An event every day that begins at 12:00 pm, repeating until April 22, 2021
Monika Weiss: Monument | Anti-Monument
The interdisciplinary exhibition Monument / Anti-Monument invites us to ask who is remembered and who is forgotten in our collective memory and in its manifestations within public space. This is achieved through the work of the internationally celebrated artist Monika Weiss and her paradigm-shifting monument/anti-monument project Nirbhaya.
Monika Weiss’ work is predicated on the act of unforgetting past traumas. It has particular resonance at a time when we rethink our histories and our ways of remembering. A forthcoming permanent outdoor monument by Monika Weiss is slated to be built in both Europe and the US. In this video/sound sculpture the artist transforms the traditional vertical form of the triumphal arch into a horizontal sarcophagus filled with water and projected video. The exhibition includes drawings, photographs, films, musical compositions, a new performance piece, and renderings of the monument itself.
Exploring the intersection of the arts and humanities with civic concerns, the exhibition is accompanied by panel discussions that engage the public in exploring shared memory; our collective memory. The panels bring together the artist with local and National scholars to debate the role of monuments and commemorative architecture in shaping cultural identity in the public sphere. They will also address new approaches to create a more inclusive commemorative landscape.
1. Monika Weiss, Nirbhaya, 2020-2021, limited edition archival C-print, edition 1 of 3 + 2AP, dimensions variable. Courtesy the artist.
Who is remembered, who is forgotten, and how do we unforget violence, in order to remake a world without it?
In my films and performances, the protagonist’s eyes are closed. She lies down in a state of meditative, symbolic and peaceful resistance, leaving marks and traces of presence in opposition to heroic fantasies of conquest and power.
Nirbhaya is named for Jyoti Singh, aka ‘Nirbhaya’ who was raped and killed at the ageof 23 in New Delhi in 2012. It is a memorial not for conquerors and war heroes but for forgotten victims of everyday violence.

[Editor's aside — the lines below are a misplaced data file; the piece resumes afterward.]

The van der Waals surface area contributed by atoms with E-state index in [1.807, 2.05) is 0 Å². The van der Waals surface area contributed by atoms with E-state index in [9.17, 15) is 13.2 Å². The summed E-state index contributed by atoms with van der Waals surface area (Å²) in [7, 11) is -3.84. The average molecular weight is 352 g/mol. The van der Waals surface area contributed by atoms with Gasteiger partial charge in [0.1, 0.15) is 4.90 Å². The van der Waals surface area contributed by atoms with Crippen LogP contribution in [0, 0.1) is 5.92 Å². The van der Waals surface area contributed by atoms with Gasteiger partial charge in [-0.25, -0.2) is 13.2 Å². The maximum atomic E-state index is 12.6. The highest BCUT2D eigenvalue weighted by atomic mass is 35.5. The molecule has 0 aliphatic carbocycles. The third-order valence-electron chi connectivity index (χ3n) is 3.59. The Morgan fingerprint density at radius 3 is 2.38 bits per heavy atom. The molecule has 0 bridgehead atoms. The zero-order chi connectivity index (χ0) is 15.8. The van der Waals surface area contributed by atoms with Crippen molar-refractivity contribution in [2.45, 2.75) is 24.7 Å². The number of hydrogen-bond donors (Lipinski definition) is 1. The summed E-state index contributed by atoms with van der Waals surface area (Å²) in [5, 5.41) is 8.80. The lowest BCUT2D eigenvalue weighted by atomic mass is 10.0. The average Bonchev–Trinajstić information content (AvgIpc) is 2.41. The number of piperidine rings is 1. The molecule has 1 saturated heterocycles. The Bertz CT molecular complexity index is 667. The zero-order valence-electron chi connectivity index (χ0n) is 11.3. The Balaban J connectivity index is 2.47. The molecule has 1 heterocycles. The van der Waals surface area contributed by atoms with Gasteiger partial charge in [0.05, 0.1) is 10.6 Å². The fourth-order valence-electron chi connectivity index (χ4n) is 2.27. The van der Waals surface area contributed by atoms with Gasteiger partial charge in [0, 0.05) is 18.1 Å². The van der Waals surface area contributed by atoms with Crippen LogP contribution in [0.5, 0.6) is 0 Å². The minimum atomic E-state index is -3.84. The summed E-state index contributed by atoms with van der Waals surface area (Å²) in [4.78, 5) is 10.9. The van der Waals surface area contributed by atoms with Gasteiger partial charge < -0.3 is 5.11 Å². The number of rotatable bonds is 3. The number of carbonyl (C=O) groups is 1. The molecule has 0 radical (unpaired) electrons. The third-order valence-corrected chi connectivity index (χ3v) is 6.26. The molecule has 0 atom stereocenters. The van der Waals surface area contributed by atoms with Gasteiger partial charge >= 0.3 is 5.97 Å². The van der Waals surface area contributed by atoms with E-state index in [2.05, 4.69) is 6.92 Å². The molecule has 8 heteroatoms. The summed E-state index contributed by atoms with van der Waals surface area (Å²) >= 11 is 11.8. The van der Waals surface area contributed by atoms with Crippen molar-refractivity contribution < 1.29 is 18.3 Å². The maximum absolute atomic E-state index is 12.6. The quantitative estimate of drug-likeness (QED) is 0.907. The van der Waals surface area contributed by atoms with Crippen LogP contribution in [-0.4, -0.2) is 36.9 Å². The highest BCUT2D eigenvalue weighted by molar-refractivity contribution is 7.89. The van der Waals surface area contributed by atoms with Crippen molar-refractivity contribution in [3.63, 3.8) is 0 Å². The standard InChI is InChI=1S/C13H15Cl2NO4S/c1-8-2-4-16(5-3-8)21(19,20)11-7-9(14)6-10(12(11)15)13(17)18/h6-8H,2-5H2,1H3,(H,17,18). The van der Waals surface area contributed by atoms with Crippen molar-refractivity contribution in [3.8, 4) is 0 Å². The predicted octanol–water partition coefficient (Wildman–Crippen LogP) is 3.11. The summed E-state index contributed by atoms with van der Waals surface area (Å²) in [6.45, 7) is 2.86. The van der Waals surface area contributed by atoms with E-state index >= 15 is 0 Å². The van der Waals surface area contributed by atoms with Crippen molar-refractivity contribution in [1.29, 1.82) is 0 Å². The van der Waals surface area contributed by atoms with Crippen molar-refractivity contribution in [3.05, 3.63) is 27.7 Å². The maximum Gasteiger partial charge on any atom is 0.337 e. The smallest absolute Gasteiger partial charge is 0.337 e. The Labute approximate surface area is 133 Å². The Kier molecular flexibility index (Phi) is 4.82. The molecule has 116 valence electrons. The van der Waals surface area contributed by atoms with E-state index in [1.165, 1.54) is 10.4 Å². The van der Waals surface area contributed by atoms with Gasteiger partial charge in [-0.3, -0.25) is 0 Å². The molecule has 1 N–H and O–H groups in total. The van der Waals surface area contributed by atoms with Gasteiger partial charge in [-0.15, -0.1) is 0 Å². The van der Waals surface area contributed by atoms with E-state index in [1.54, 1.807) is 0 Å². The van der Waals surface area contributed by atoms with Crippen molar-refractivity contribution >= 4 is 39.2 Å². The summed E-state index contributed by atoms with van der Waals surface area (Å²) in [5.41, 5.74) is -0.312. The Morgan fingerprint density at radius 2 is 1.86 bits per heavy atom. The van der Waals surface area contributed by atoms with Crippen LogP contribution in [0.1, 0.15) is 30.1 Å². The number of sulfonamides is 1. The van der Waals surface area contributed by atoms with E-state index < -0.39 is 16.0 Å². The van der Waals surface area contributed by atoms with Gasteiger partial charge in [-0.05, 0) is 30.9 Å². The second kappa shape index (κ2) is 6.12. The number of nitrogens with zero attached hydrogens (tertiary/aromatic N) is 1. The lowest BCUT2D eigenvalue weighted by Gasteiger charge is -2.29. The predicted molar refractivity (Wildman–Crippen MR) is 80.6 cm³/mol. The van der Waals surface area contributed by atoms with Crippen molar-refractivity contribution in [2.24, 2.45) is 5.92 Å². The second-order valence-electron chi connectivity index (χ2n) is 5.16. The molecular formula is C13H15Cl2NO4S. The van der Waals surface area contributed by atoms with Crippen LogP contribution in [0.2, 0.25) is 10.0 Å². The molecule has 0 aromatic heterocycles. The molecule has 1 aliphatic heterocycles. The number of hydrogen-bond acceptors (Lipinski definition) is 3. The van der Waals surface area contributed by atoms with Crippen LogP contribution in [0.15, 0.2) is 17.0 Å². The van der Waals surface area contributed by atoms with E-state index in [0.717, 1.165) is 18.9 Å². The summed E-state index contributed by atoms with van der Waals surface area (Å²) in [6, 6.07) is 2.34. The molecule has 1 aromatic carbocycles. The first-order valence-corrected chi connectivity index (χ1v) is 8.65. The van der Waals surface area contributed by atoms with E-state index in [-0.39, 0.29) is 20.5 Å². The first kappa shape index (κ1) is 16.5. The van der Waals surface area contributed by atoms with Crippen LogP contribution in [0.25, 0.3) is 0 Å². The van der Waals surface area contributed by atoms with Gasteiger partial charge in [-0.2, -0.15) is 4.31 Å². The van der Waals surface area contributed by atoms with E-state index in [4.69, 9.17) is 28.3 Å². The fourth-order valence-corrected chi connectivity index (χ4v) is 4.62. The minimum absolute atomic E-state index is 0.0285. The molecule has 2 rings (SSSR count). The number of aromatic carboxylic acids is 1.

The inspiration for the Nirbhaya sculpture comes from the long tradition of triumphal arches, which embody victorious verticality, making wars and colonial invasions into heroic history.In Nirbhaya, I place a triumphal arch down, mirroring with its own double, to create a vessel filled with water. The triumphal arch no longer hovers above us. Instead, we look down into the water and see a specter of a woman, her body shrouded in long black robe and veiled, her face morphing from one woman into another, making slow, universal gestures of lamentation. She eventually becomes a tree.
Resembling an ancient sarcophagus, Nirbhaya honors women of all cultures and times who continue to undergo trauma of rape, torture and death. A site of meditation and stillness, the monument offers a pathway for reimagining collective remembrance, abandoning victorious monumentality and celebrating the horizontal and peaceful future of humanity.
– Monika Weiss
Monika Weiss is an internationally celebrated contemporary Polish-American artist based in New York and in St. Louis, whose interdisciplinary work in performance, sculpture, drawing, video, and sound, addresses collective memory and its representations in the public sphere, as well as the role of lament in shaping the future of history. Her new forthcoming permanent outdoor monument Nirbhaya is planned concurrently in her native Poland and in the US.
MONUMENT LOCATIONS | SUPPORTING INSTITUTIONS
Two permanent outdoor pieces of the same name are planned in Poland and in US. The Center of Polish Sculpture in Orońsko—a National Institution of Culture in Poland—is organizing the first permanent version of Nirbhaya in their national sculpture park in 2021. US location for Nirbhaya is co-organized by Streaming Museum. Supporting Institutions include also Harvestworks, New York, Hyphen-Hub, New York, Sam Fox School of Design & Visual Arts at Washington University in St. Louis. Production support is provided by Lamar Johnson Collaborative, Chicago/St. Louis and EMA | Experimental Media Arts Lab, University of Arkansas.
The Nirbhaya monument by Monika Weiss is featured in the upcoming issue of Centerpoint Now, the publication of the World Council of Peoples for the United Nations (WCPUN), produced in collaboration with Streaming Museum, that highlights issues on the agenda of the international community and marks 75th Anniversary of the United Nations.
NYFA (New York Foundation for the Arts) has generously offered fiscal sponsorship supporting the fundraising campaign for Nirbhaya. For more information about Nirbhaya fundraising campaign please go to NYFA’s website here:
New York Foundation for the Arts